Article 112 – Catechism of the Catholic Church Series
Paragraphs 1440-1460 Those familiar with the teachings of Archbishop Fulton Sheen probably recall his expression: “Sin is in the blood.” As a teenager, these five short words puzzled me. As a young adult, however, I slowly came to the realization that, in seeking a more intimate union with God, it is cruc i a l t o first discern how deeply rooted sin is in humanity.
We a l l w i t n e s s firsthand how ugly sin can be. Hatred, jealousy, alienation, hopelessness, suffering, cutting words, bad habits and forgotten courtesies cause enormous hurt and at times even ruin the life of a person. Such sin not only weakens, but can also destroy our ability to relate to others and diminishes our potential for a deeper relationship with God.
“Sin has lost its bite” claim some. Others suggest “there’s no such thing as sin anymore.” But, the fact remains that people do not enjoy sinless lives or live in a sinless world. Sin is very much present in our world.
What many in our modern age do not accept is how offensive sin is to God. The Catechism tells us that “sin is before all else an offense against God, a rupture of communion with him” (ccc 1440). It also “damages [our] communion with the Church” (ccc 1440). For this reason “conversion entails both God’s forgiveness and reconciliation with the Church, which are expressed and accomplished liturgically by the sacrament of penance or reconciliation” (ccc 1440).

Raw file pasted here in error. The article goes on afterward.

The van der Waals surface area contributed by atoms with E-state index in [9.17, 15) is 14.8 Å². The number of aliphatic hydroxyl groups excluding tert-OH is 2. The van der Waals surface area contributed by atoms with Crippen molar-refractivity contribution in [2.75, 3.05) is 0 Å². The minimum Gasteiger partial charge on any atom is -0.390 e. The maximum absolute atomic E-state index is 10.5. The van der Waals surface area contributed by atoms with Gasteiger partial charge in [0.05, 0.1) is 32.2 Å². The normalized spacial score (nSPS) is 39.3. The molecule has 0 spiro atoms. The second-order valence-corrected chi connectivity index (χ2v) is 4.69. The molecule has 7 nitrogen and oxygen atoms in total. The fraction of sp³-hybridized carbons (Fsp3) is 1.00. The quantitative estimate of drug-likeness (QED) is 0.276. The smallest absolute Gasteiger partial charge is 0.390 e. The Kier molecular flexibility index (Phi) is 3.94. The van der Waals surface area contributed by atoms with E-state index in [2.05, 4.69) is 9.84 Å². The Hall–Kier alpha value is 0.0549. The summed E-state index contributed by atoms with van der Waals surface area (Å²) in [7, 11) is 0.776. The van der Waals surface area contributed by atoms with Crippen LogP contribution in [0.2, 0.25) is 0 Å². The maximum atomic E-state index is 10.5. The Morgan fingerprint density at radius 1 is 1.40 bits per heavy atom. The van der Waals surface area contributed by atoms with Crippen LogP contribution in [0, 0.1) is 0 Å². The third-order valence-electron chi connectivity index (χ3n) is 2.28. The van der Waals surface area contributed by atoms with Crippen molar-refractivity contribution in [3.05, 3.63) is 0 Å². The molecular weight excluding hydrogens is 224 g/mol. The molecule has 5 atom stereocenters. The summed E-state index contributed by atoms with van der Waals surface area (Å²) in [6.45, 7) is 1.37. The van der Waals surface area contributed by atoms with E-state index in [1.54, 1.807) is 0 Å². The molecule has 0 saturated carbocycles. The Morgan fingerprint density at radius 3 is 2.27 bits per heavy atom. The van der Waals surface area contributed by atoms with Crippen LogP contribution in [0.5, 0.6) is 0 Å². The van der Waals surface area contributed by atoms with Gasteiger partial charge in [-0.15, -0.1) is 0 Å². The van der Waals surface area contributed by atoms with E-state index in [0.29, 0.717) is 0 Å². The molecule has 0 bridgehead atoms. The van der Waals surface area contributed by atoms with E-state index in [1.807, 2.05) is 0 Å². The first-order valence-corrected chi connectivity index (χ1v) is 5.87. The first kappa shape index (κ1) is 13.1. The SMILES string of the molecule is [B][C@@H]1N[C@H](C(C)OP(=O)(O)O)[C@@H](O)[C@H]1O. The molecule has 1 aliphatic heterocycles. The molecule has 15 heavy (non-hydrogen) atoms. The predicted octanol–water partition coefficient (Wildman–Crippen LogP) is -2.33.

A d d i t i o n a l r e flection helps us understand that the real issue is not only the loss of the sense of sin, but the loss of an appreciation of the reality of sin. In t h e p a s t , s i n w a s c h i e fly i d e n t i fied with individual acts that stained the soul, and was especially associated with disregarding rules, disobeying norms or breaking commandments, with the categories of sin easily understood by most. Actual sin was any thought, word, or deed contrary to the law of God. It was serious or “mortal” sin when the matter was grave and the sin was committed with full knowledge and consent. This led to the loss of sanctifying grace, the divine life of the soul. The sin was less serious or “venial” if the matter was not grave in itself, or if the sinner was ignorant of its gravity or did not fully consent to it.
Central to our present understandi n g o f s i n i s t h a t i t d e fines sinfulness in terms of destroying our proper relationship with God and others. Therefore, we need to be reconciled with God and with the community of the Church. We should be grateful that the sacrament of penance (reconciliation or confession) was the fi rst sacrament Christ gave us following his resurrection. The Catechism explains, “In imparting to his apostles his own power to forgive sins the Lord also gives them the authority to reconcile sinners with the Church” (ccc 1444).